Moss to Maple

a lightning tour through the evolution of land plants

A maple tree is clearly very different from a moss, yet over a long period of time, and step by step, early moss-like plants evolved to trees, including maples. The fossil record tells us about some of these steps, and experts have agreed upon the probable steps where the fossils don’t tell us. The story centers on solving problems involved with the invasion of land from the sea or fresh water.

Hundreds of millions of years ago, green algae began to colonize land. They already had the mechanisms of photosynthesis: using light to combine carbon dioxide and water into nutritious carbohydrates. And they already had sexual reproduction, which produces new combinations of genes every generation and thus the variation necessary for evolutionary change. Experts say, and there are hints in the fossil record, that the very early land plants formed associations with fungi that provided nutrients, a mutualistic association that almost all land plants have maintained. So those early terrestrial plants were off to a good start.

For sexual reproduction, however, those early plants were entirely dependent on water: eggs and sperm were released into water, where sperm could swim a few centimeters to find a drifting egg to fertilize. That’s OK for plants living in water or even in damp soil, but it won’t work on dry land.

The first land plants are thought to have been more or less moss-like: small plants growing close to the ground. If conditions were not wet enough, these early plants had to wait for sex until conditions improved. (Although most modern mosses still have to wait, as did the early plants, a few are reported to use springtails, mites, or flies to transfer sperm to eggs, but few such animals were present in the early days of the invasion of land).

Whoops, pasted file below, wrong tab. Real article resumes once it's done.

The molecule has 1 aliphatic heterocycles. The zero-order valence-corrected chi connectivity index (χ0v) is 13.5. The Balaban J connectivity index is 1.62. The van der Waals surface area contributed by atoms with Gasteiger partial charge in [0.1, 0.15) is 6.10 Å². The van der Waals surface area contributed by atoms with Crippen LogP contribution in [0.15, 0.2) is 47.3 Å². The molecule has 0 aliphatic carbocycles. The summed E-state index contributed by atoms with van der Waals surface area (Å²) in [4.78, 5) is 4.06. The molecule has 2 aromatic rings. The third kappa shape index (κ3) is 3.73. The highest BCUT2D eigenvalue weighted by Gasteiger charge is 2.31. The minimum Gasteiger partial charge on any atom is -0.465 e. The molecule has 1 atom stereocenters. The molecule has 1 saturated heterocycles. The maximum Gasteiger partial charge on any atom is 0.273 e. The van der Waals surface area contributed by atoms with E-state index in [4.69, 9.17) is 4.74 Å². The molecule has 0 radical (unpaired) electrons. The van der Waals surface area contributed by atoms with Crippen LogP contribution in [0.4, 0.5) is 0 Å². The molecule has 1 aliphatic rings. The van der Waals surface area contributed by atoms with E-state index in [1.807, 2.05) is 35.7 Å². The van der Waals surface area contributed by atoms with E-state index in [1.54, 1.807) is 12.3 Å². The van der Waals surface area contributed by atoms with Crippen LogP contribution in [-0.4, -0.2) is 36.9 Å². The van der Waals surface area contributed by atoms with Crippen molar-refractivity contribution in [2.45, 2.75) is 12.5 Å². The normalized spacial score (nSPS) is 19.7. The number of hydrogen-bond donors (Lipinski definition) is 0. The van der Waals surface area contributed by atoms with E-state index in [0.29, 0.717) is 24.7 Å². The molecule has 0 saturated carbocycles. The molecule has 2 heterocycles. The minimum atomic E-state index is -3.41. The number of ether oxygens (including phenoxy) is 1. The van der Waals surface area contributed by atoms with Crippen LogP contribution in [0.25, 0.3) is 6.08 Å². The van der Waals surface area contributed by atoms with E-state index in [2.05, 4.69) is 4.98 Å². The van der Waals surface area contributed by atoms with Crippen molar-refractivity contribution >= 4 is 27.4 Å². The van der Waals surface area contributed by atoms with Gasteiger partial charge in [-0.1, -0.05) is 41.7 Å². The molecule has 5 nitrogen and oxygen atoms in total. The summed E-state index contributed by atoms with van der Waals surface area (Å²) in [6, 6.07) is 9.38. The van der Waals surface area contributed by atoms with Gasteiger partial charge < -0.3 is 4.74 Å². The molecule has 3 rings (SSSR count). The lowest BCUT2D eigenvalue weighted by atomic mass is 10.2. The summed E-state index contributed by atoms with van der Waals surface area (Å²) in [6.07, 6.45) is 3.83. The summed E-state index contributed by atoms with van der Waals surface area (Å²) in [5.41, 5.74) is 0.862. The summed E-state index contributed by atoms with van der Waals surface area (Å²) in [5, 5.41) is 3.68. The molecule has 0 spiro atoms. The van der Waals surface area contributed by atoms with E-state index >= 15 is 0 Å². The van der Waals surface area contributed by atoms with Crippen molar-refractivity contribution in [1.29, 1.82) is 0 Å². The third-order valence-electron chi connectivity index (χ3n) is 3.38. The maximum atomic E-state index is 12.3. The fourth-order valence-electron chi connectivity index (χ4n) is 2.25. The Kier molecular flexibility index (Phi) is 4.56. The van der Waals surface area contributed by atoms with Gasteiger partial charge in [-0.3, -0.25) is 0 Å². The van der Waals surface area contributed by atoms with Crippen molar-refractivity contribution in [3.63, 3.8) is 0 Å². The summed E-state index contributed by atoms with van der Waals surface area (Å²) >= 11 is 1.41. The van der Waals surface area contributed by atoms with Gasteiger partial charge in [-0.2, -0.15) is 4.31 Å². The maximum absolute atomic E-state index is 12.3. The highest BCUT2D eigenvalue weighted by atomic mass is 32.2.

But even if sperm could swim to an egg, the resulting zygote would be still on its own in a potentially dangerous environment. Somewhere along the line, although sperm were released and still had to swim, eggs began to be retained in special structures on the leaves of the parent plant. Fertilization then occurred within these special structures and the zygote received both protection and some nutrition during development. In mosses, that zygote stays on its mother and grows into a new individual (called a sporophyte) that looks different from its mother and eventually produces spores. Spores are single cells inside a tough coat that disperse on the wind and, if they land in a good spot, grow into new mosses (called gametophytes, because they produce gametes). Thus, the generations alternate between gamete production and spore production.

moss-2-with-capsule-by-bob-armstrong.jpg
One generation grows atop the other: a sporophyte has grown from an egg retained and fertilized at the tip of the green moss plant (a gametophyte). Spores will disperse from the capsule and start new green moss plants. Photo by Bob Armstrong

There was still the problem of needing water for the sperm to swim to an egg. The fossil record is poor at this point, but clearly, at some point, moss-like plants began to produce two kinds of spores on their sporophytes: small, male spores with sperm and big, female spores with eggs. The big spores did not disperse but were retained on their mother sporophyte’s leaves, where they received protection and nutrition. The small spores ultimately developed more protective covers; they traveled on the wind and found special landing places near the female spores, where they could fertilize the eggs. In some cases, that special landing place is a droplet of fluid, close to the egg, that engulfs the arriving male spore (if it belongs to the same species as the egg) and pulls it in. That is how pollination came about. The big, female spores began to stock nutritional material inside, for the growth of the embryo, and that was the beginning of the evolution of seeds.

The early land plants (and modern mosses) were often at risk of desiccation. Protection from drying out came with an impervious cuticle over the outer surfaces. But complete imperviousness would not only prevent water loss but also prevent carbon dioxide (for photosynthesis) from entering. Conveniently, surface pores called stomata, which can open and close, allow the entrance of carbon dioxide and help control water loss.